A quick look through the EPEAT site shows that it does mandate inappropriate methods. It’s very much predicated on the evolutionary dead-end the Wintel PC occupies. For example, a product is certified not for using less plastic, but for incorporating 25% post consumer recycled plastic; easy to achieve with a typical clunker PC.  But I think the big issue is the fact that EPEAT mandates modular, end user upgradable, and end user dismantleable laptops and desktops. And that is something that Apple has barely met for years (only ram end user upgradeable on iMac).  MacBook air and the new MacBook pro simply aren’t end user modifiable. I understand Apple’s reasons, but they’ve hit me in the pocket - I can’t buy the low spec retina MacBook and upgrade it; if I want more than 256GB storage, I have to buy the faster model at a premium price, even though I have no justification for the extra speed.

    So - I conclude it’s the new MacBook Pro that’s the final nail in the coffin of Apple EPEAT certification. Unless EPEAT is updated to reflect real environmental impact, it’s going to die with the Wintel desktop PC.

         
  • Posted: 09 July 2012 07:15 AM #5

    EPEAT would force Apple products to be clumsier, less reliable and have a worse environmental impact. In that sense, pulling out of EPEAT is a competitive advantage for Apple.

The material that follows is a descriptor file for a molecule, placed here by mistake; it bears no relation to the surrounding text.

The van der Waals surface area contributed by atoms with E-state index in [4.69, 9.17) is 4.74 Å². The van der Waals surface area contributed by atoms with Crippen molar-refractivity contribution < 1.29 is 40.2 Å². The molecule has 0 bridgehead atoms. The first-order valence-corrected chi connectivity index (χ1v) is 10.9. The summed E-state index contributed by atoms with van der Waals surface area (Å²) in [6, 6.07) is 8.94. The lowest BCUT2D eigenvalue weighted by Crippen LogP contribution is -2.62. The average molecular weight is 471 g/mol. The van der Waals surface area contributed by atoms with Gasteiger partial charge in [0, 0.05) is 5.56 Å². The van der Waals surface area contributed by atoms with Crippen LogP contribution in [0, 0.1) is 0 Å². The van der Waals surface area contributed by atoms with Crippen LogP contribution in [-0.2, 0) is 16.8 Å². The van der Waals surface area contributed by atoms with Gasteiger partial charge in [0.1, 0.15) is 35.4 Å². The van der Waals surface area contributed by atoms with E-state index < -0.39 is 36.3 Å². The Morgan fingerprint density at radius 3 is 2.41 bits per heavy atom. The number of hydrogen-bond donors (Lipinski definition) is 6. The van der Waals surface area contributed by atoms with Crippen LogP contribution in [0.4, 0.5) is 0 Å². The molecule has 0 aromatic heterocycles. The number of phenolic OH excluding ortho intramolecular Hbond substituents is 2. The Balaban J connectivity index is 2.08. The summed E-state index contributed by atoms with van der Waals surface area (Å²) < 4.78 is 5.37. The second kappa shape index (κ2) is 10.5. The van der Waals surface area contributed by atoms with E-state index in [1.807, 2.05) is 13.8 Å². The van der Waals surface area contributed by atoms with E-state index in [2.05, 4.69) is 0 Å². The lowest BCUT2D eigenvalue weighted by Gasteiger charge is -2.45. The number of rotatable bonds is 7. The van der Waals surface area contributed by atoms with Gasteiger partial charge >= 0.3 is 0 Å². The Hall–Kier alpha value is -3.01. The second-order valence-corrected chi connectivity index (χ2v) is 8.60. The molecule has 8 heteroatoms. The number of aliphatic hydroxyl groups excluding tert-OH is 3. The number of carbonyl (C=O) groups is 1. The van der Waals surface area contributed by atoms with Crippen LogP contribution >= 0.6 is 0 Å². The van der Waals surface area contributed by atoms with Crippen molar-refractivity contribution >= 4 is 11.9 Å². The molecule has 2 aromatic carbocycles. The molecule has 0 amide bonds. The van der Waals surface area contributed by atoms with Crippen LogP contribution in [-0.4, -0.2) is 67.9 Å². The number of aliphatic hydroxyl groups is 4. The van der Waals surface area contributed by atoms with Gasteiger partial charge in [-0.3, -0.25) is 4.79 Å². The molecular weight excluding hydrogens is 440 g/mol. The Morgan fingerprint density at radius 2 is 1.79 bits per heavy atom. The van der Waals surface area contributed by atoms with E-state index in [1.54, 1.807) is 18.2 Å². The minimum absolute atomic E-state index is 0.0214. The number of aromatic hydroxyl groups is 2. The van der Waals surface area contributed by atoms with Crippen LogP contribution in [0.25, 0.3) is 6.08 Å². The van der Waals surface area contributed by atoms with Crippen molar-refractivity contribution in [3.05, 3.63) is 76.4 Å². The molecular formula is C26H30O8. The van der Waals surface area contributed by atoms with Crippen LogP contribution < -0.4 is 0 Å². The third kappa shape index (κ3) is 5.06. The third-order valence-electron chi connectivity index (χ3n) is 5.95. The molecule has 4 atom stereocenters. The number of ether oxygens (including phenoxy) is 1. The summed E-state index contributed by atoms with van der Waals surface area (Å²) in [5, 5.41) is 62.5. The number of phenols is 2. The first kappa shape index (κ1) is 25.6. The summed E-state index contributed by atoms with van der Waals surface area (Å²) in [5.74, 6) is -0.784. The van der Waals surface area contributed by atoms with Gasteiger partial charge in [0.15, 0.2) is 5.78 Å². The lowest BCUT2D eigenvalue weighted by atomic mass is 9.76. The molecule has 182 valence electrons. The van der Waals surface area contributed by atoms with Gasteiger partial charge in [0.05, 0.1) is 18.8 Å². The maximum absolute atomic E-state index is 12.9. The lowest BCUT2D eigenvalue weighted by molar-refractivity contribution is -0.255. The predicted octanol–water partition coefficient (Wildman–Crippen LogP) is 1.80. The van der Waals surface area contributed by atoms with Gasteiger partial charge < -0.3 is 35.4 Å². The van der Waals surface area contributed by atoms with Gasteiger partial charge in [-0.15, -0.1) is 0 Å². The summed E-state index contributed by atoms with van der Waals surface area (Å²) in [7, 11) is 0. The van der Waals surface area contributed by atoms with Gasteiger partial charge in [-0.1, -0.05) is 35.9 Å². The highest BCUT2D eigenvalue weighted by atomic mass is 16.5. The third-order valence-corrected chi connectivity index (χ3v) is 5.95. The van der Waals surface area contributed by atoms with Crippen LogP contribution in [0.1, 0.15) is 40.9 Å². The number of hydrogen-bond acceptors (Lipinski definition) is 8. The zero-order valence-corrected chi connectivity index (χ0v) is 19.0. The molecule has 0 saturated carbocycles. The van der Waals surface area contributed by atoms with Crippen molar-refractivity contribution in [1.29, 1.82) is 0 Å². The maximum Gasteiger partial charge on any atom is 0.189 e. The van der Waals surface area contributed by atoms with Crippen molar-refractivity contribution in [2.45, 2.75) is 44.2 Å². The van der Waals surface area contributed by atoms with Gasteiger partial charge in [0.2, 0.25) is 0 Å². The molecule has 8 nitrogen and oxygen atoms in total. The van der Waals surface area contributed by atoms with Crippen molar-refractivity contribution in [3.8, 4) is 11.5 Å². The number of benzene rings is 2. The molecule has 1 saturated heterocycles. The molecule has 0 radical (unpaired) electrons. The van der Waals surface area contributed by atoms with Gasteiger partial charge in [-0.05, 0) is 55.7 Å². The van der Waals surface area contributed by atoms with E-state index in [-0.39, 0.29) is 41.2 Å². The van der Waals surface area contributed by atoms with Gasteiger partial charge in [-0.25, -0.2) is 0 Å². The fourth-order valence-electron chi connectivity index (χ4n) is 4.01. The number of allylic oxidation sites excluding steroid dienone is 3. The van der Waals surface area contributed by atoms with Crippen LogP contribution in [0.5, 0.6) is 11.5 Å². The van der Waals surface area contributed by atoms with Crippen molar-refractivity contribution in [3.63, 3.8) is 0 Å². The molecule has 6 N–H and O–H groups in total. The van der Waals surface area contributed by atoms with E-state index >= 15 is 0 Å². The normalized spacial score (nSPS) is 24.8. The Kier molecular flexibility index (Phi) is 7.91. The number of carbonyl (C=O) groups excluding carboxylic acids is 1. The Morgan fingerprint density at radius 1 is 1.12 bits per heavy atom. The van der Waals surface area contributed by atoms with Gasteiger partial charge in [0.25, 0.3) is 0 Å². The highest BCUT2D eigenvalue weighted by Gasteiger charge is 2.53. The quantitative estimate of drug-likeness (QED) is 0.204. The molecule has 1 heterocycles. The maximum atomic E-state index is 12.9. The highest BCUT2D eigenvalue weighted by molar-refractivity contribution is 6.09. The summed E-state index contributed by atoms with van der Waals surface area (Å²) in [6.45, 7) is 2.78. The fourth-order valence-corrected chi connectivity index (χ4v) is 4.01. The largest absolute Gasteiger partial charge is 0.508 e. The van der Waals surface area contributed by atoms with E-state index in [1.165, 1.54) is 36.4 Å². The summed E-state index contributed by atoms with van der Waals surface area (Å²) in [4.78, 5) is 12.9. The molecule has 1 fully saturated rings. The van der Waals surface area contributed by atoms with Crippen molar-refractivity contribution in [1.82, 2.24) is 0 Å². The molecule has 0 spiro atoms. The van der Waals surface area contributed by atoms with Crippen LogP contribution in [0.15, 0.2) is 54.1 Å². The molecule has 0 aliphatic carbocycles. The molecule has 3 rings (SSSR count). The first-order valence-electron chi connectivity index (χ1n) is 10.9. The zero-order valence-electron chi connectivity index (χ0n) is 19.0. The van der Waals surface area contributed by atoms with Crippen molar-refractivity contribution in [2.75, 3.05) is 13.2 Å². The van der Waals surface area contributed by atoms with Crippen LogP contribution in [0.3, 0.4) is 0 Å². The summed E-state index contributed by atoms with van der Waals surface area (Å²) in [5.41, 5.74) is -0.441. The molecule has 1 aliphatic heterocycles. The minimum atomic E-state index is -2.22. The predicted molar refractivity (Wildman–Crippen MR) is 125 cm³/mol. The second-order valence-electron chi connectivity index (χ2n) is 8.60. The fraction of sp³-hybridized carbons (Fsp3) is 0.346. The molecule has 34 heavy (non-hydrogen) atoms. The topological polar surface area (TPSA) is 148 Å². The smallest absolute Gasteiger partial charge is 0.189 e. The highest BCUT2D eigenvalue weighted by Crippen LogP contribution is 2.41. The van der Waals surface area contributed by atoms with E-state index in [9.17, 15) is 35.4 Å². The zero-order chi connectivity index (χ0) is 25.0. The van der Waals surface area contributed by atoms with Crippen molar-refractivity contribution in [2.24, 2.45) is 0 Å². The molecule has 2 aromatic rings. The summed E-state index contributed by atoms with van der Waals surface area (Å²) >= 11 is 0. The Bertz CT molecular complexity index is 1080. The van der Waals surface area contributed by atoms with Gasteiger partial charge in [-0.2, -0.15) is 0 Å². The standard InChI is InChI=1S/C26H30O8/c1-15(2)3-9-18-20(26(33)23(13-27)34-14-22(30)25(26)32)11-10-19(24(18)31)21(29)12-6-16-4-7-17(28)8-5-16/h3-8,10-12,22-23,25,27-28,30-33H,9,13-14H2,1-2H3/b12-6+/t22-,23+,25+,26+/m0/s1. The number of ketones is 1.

I’d love to see a standard based on auditable lifetime impact assessment. But the trouble with being forced to tell the truth is that only Apple would join. EPEAT is perhaps more about politics than the environment.

         
  • Posted: 09 July 2012 01:52 PM #6

    EPEAT is like most organizations making rules for others to follow:  Arbitrary, incompetent, and behind the times.

    Without Apple, they will die.

         
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    Posted: 09 July 2012 03:47 PM #7

    capablanca - 09 July 2012 04:52 PM

    EPEAT is like most organizations making rules for others to follow:  Arbitrary, incompetent, and behind the times.

    Without Apple, they will die.

    Nice to see AAPL have the clout (and finally - by inference - market penetration) to challenge outmoded standards rather than having to follow along or be damaged financially.

         
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    Posted: 09 July 2012 09:19 PM #8